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HomeFeaturesService › Who Is Our Neighbor Today?

Who Is Our Neighbor Today?

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“There is no moral excuse for how we are now treating our neighbors who are falling along the side of the road of the global supply chains, which are now the world’s main roads.”

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Excerpted from “On God’s Side: What Religion Forgets and Politics Hasn’t Learned About Serving the Common Good” (Brazos Press, 2013)

An Ethic for Our Global Neighbor

An ethic for our global neighbor is emerging now. And it comes right out of Jesus’s parable. People are learning the lessons of the Good Samaritan and have chosen to live out that ethic on a global scale. In reaching out to those they now define as their neighbors, young people are making new connections and commitments, forging alliances, seeking to resolve conflicts, and giving their time and energy to actually solving problems instead of just talking and complaining about them. It’s a wonderful thing, for example, to sit in on an intense discussion among young social entrepreneurs—from both the private and nonprofit sectors at places like the World Economic Forum—about how to solve the problem of water management and conservation in the world today, which is likely one of the greatest problems we will ever face. Just watching and listening to their conversation is a great encouragement to me because it is clear that the global identity and ethic of the neighbor is now being applied across all boundaries and around the world. I think Jesus might be smiling too.

This ethic that reminds us to love our neighbors as ourselves now even extends to defining those who make the products we use as neighbors. That extension is especially occurring among many young people who don’t want to mindlessly consume products that are made by exploited children who are the same age as they are. Yes, the ethic of the Good Samaritan is even extending to our shopping habits.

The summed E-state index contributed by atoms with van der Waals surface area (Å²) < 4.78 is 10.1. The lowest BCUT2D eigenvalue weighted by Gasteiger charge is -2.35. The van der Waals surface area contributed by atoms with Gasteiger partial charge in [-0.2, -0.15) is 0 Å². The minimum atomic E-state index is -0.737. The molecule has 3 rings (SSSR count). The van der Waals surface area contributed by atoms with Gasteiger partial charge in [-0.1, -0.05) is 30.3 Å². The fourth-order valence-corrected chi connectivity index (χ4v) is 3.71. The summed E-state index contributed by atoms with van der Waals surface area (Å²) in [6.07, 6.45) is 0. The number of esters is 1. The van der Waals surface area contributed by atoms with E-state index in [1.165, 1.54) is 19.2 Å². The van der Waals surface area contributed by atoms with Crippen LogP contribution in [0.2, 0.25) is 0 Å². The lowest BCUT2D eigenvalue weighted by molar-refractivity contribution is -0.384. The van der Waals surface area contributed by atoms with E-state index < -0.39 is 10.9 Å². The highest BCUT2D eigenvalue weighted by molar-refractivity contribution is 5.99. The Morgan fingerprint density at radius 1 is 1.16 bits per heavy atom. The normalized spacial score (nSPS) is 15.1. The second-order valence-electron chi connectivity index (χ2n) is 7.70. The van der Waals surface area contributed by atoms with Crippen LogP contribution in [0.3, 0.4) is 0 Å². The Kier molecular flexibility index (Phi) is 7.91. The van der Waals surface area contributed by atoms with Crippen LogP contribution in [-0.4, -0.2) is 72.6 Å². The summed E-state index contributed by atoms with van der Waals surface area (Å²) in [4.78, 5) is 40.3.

I was invited to speak to a conference at the Brookings Institution in Washington, DC, about the terrible violence in the Congo, fueled by brutal militias who rain down terror on helpless civilian populations. The discussion was focused on how the money that supports these militias and buys their weapons comes from the “dirty minerals” they control and sell—minerals that are essential in making our cell phones.

I was the lunchtime speaker, whose role is always to try to be inspirational as people eat their meal. I started by reciting the Good Samaritan passage to a very diverse (and mostly secular) audience; reading the Bible got their attention. I asked how the discussion Jesus had with his legal questioner in the Gospel story might apply to our globalized world and even to the problem of dirty minerals. Are the individuals involved in making our lives work now (and most of us would say that we can’t function without a cell phone!) really our neighbors, left on the side of the global road—alone, fearful, and vulnerable?

Jesus taught his disciples the Golden Rule: “Do to others as you would have them do to you” (Luke 6:31). This is the ethical commandment that is held in common with all the world’s major religious traditions. It is both our common ground and our higher ground. In the same way, Jesus affirmed that the way to eternal life is to obey these commands: “‘Love the Lord your God with all your heart and with all your soul and with all your strength and with all your mind’; and ‘Love your neighbor as yourself’” (Luke 10:27 NIV; see Mark 12:29–31).

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